Kevin Reynolds directed the religious film Risen. Paul Aiello and Reynolds wrote the script, which was released in 2016. It’s like a Sunday special, an Easter thriller about a Roman senator tasked with investigating the kidnapping of Jesus after the stone from the Messiah’s coffin is abruptly hauled away.
The film stars Peter Firth, Cliff Curtis, Joseph Fiennes, and Tom Felton. The film was released in theatres in the United States on February 19, 2016, by Columbia Pictures. Critics from all over the world gave it mixed reviews. If you’re interested in learning more about the 2016 film Risen, you’ve come to the right place; we’ve outlined all we know thus far.
What is the Plot of the Story?
Pontius Pilate dispatches Clavius, a Roman Tribune, to hasten the crucifixion after destroying a small-scale Zealot insurgency commanded by Barabbas. Clavius enlists the help of his faithful companion Lucius to track down and question Yeshua’s disciples, as well as those involved in his death and cremation, for explanations to his disappearance.
Clavius, distracted by his thoughts, returns to a humiliated Roman soldier, now a drunkard, who was supposed to guard Yeshua’s cave tomb, and furiously shocks the inebriated man out of a previously treasured deceit. Clavius meets a revived Yeshua with his disciples in a private apartment on a journey through a Jewish neighbourhood.
A Roman attack led by Lucius and Pilate approached the structure that Clavius had barred them from entering the previous night. Except for a message from Clavius, who has opted to study his findings, they find it empty. Clavius joins Yeshua and his supporters on a journey to establish the reality of his mortal renewal after abandoning Roman polytheism and the god Mars, during which he meets with and encounters both Yeshua and the apostle Peter.
Clavius, Pilate believes, has most likely betrayed him. As a result, a group of Roman legions is dispatched to follow him and Yeshua. Clavius helps the devotees avoid being discovered by the Roman search force. When Lucius encounters them, Clavius dismantles him before persuading him to let them pass without incident. Clavius accepts the peculiarity of the story and its validity after revealing his escapades to a person in an isolated house, fearing he will not be the same.
Is “Risen” Inspired by a True Story?
The film tells the story from the point of view of a Roman soldier. It’s not a true story, but rather a hypothetical tale from the viewpoint of a sceptic. It’s a fresh perspective on a classic tale. This isn’t the first time a movie has looked at a story from the eyes of a different character.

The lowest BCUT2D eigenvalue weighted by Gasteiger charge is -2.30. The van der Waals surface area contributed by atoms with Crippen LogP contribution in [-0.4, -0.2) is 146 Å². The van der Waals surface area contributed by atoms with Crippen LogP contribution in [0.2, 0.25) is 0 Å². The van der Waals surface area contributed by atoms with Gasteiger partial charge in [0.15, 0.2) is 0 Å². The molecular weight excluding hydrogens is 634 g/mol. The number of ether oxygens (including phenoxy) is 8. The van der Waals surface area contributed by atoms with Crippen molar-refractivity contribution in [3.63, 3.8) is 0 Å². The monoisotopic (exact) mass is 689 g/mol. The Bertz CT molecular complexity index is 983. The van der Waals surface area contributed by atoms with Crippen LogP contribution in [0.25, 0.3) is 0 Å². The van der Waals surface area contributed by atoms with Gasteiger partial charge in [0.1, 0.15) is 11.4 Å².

Where Can I Watch “Risen” On the Internet?
Risen, an action film, made its international premiere in theatres few years ago. It was distributed in the United States by Columbia Pictures. Amazon Video, Tubi – Free Movies & TV, VUDU, ROW8, Vudu Movie & TV Store, Apple TV, and Redbox now have it available to view.
Is it Worth Watching?
It’s amazing to watch how Risen approaches well-known stories in different ways. Barabbas starts out as a brave rebel. There are a few biblical stories in there that are worth reading. The Roman setting at the time of Christ is magnificent, and it takes on life of its own at times. Joseph Fiennes offers a superb performance that deserves an Oscar consideration, while Tom Felton, the legendary Harry Potter actor, also performs admirably.
Risen – Movie Review By Experts:
Simple motions that might be overlooked in other Bible films, such as cutting a loaf of bread or sipping a jug of wine, are framed in loving close-ups by the director, emphasising the ritual aspect and reminding us that every bite of food and drink matters. Here, everything is cheap.
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The buzzing of flies over putrefying bodies is the most constant sound in “Risen“. Clavius is as coldly analytical as a golfer determining which club to use when directing a soldier to break a prisoner’s legs or stab his torso with a spear during the mass crucifixion.
Clavius leads infantrymen against a gang of Hebrew guerrilla fighters in the film’s opening battle, which pays close attention to tactics. Clavius’ men take the high ground from the Hebrews at one point by sending infantry to the rock shelf where the enemy has gathered and having them crouch down and place their shields on their backs in a mosaic pattern, similar to over-sized floor tiles, so that their fellow soldiers can use them as a living ramp.
It’s a shame “Risen” doesn’t seem to know what to do with itself because there’s so much excellent acting, direction, and writing. The tale seems to just sort of halt rather than conclude, as if it ran out of things to say, and Yeshua’s farewell appearance is a load of mass-market religious art tropes, with the film’s only awful CGI. It keeps threatening to be miraculous, but never quite manages to achieve it. There is, nevertheless, some raw magic in it.